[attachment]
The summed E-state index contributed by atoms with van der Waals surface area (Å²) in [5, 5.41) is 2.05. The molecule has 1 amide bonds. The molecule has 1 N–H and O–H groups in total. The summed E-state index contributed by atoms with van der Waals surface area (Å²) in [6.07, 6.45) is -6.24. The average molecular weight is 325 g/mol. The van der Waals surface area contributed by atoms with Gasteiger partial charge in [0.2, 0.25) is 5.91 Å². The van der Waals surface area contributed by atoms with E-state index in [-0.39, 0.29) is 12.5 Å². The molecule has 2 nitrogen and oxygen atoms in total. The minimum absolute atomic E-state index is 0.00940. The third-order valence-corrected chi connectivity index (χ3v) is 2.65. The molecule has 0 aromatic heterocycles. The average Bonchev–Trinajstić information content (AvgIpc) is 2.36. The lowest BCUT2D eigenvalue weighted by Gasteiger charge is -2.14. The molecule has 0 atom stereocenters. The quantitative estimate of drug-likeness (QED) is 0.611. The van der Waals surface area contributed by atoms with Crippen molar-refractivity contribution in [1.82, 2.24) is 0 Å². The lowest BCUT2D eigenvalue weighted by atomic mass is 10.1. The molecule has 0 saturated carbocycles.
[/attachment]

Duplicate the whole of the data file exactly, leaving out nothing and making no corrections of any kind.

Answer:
The summed E-state index contributed by atoms with van der Waals surface area (Å²) in [5, 5.41) is 2.05. The molecule has 1 amide bonds. The molecule has 1 N–H and O–H groups in total. The summed E-state index contributed by atoms with van der Waals surface area (Å²) in [6.07, 6.45) is -6.24. The average molecular weight is 325 g/mol. The van der Waals surface area contributed by atoms with Gasteiger partial charge in [0.2, 0.25) is 5.91 Å². The van der Waals surface area contributed by atoms with E-state index in [-0.39, 0.29) is 12.5 Å². The molecule has 2 nitrogen and oxygen atoms in total. The minimum absolute atomic E-state index is 0.00940. The third-order valence-corrected chi connectivity index (χ3v) is 2.65. The molecule has 0 aromatic heterocycles. The average Bonchev–Trinajstić information content (AvgIpc) is 2.36. The lowest BCUT2D eigenvalue weighted by Gasteiger charge is -2.14. The molecule has 0 atom stereocenters. The quantitative estimate of drug-likeness (QED) is 0.611. The van der Waals surface area contributed by atoms with Crippen molar-refractivity contribution in [1.82, 2.24) is 0 Å². The lowest BCUT2D eigenvalue weighted by atomic mass is 10.1. The molecule has 0 saturated carbocycles.